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A common myth about duplicate content is that it results in a Google penalty. As the search giant states in the Google Search Central guidelines: it doesn’t. Google acknowledges that most cases of duplicate content are benign. Even so, doing nothing about duplicates can hurt your site just as much as getting penalized, BestWeb believes that you will experience a negative effect on your search rankings and find your optimization efforts sabotaged.

Duplicate content completely matches or appears significantly identical to another piece of content. Duplicates live on more than one location on the web. When we say location, BestWeb is referring to the URL or unique web address, for example, http://www.example.com/index.html.

You can create dupes, as Google calls them, by accident or through no fault of your own. Here are the scenarios that lead to duplicate content on the same website or across websites:

  • You have a webpage that can be accessed through multiple URLs.
  • You published the same content on different pages.
  • Another website scraped or copied content from your website.

Here is an example of what happens when you have several versions of the same content on your site or across the web:

  • Search engines index each of them. Specifically, Google indexes what it considers non-malicious duplicate content. These could be product descriptions found through multiple distinct URLs (unique web addresses), regular and printer-friendly versions of web pages and syndicated content such as press releases and proprietary studies, among others.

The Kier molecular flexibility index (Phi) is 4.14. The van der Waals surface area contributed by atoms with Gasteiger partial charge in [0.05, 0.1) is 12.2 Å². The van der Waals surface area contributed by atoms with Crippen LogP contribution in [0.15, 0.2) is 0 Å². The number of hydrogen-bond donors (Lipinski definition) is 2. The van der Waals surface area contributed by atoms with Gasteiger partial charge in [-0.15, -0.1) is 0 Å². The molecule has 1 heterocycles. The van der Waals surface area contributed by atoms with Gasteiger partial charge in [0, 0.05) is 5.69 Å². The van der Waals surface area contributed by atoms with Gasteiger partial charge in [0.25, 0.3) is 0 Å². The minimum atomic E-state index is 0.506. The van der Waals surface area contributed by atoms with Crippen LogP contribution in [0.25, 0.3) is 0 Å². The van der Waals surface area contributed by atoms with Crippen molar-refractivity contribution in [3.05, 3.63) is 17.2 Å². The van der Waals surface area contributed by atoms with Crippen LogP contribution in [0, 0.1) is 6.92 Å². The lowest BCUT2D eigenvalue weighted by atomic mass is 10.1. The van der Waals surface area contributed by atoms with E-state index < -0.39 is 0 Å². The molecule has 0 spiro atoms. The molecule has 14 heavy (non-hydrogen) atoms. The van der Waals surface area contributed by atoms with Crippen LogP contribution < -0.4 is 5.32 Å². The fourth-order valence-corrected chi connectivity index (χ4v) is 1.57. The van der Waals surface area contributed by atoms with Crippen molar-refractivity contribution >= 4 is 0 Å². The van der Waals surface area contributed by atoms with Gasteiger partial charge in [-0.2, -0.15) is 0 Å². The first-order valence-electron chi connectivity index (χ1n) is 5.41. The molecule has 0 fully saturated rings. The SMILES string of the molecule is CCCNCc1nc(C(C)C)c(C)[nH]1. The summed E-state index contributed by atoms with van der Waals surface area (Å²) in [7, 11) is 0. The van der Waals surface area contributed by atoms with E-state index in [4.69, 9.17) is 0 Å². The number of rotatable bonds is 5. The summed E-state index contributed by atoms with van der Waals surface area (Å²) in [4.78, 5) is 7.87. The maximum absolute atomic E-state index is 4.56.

• Now, search engines don’t want to list the same content multiple times for a single query. So they filter what they think is the best version to rank in the top results and satisfy user intent. Google does a great job at this.
  • It turns out duplicates confuse search engines. If they can’t tell which copy is the original, all versions will struggle to rank. Or if search engines are forced to choose one duplicate copy over another, the visibility of the other versions diminishes. There’s no winning in either context. The content you prefer to rank for a particular keyword may or may not be overlooked, and leaving things to chance isn’t a sound strategy for staying competitive in the search results.

Duplicate Content will affect SEO!

Loss of Traffic

Drawing more site traffic is why website owners strive to rank high on the search engine results pages (SERPs). The presence of wayward duplicate copy runs counter to this goal.

Consider the two scenarios:

  1. When you have multiple URLs leading to the same page, Google may serve your user and searcher the unappealing version, distracting them from clicking on your link.

http://example.com/page-name
http://example.com/category/page-name
http://example.com/page-name?utm_source=google&utm_medium=cpc&utm_campaign=spring_sale

The third URL is unappealing because it contains strings that don’t provide any value to your target audience. On the other hand, the first one delivers succinctly everything the searcher needs to know about the page they’re about to visit.

  1. It’s not like Google will hit you with a duplicate content penalty because you have three city pages containing the same information (if you’re a travel site, for instance). But, because excellent user experience is one of the most important ranking factors, the popular search engine favors “pages with distinct information”. It may have difficulty determining the original copy and be forced to filter the best version. Sometimes, the chosen version isn’t the one you prefer to rank for and drive visitors to.

It is essential to effectively execute the technicalities of removing duplicate content to improve the search rankings of the pages you prefer showing your target audience. This includes communicating your preference to Google through canonicalization methods.

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